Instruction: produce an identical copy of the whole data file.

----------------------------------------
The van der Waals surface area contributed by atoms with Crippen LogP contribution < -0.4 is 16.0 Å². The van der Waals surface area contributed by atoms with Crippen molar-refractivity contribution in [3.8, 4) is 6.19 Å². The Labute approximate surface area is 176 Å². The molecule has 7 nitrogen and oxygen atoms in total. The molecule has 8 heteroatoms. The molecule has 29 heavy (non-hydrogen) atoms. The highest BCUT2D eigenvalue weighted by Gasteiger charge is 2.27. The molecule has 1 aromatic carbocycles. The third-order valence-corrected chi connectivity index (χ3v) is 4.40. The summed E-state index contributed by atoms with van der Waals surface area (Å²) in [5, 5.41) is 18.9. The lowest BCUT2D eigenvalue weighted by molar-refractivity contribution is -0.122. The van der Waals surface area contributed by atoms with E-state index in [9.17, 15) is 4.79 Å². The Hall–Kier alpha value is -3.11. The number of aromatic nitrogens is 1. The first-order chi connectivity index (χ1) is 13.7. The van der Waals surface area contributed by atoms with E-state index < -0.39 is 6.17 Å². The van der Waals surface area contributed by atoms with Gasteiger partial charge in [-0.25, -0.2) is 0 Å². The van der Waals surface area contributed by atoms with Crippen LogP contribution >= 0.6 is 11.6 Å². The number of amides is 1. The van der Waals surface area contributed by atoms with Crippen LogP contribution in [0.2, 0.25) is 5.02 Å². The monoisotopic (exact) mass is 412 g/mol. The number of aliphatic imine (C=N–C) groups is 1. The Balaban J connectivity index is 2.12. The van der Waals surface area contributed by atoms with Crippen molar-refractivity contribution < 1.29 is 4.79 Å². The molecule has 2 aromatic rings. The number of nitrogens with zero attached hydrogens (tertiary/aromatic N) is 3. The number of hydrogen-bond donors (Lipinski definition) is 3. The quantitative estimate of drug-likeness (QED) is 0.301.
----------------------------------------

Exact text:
The van der Waals surface area contributed by atoms with Crippen LogP contribution < -0.4 is 16.0 Å². The van der Waals surface area contributed by atoms with Crippen molar-refractivity contribution in [3.8, 4) is 6.19 Å². The Labute approximate surface area is 176 Å². The molecule has 7 nitrogen and oxygen atoms in total. The molecule has 8 heteroatoms. The molecule has 29 heavy (non-hydrogen) atoms. The highest BCUT2D eigenvalue weighted by Gasteiger charge is 2.27. The molecule has 1 aromatic carbocycles. The third-order valence-corrected chi connectivity index (χ3v) is 4.40. The summed E-state index contributed by atoms with van der Waals surface area (Å²) in [5, 5.41) is 18.9. The lowest BCUT2D eigenvalue weighted by molar-refractivity contribution is -0.122. The van der Waals surface area contributed by atoms with E-state index in [9.17, 15) is 4.79 Å². The Hall–Kier alpha value is -3.11. The number of aromatic nitrogens is 1. The first-order chi connectivity index (χ1) is 13.7. The van der Waals surface area contributed by atoms with E-state index < -0.39 is 6.17 Å². The van der Waals surface area contributed by atoms with Gasteiger partial charge in [-0.25, -0.2) is 0 Å². The van der Waals surface area contributed by atoms with Crippen LogP contribution >= 0.6 is 11.6 Å². The number of amides is 1. The van der Waals surface area contributed by atoms with Crippen LogP contribution in [0.2, 0.25) is 5.02 Å². The monoisotopic (exact) mass is 412 g/mol. The number of aliphatic imine (C=N–C) groups is 1. The Balaban J connectivity index is 2.12. The van der Waals surface area contributed by atoms with Crippen molar-refractivity contribution < 1.29 is 4.79 Å². The molecule has 2 aromatic rings. The number of nitrogens with zero attached hydrogens (tertiary/aromatic N) is 3. The number of hydrogen-bond donors (Lipinski definition) is 3. The quantitative estimate of drug-likeness (QED) is 0.301.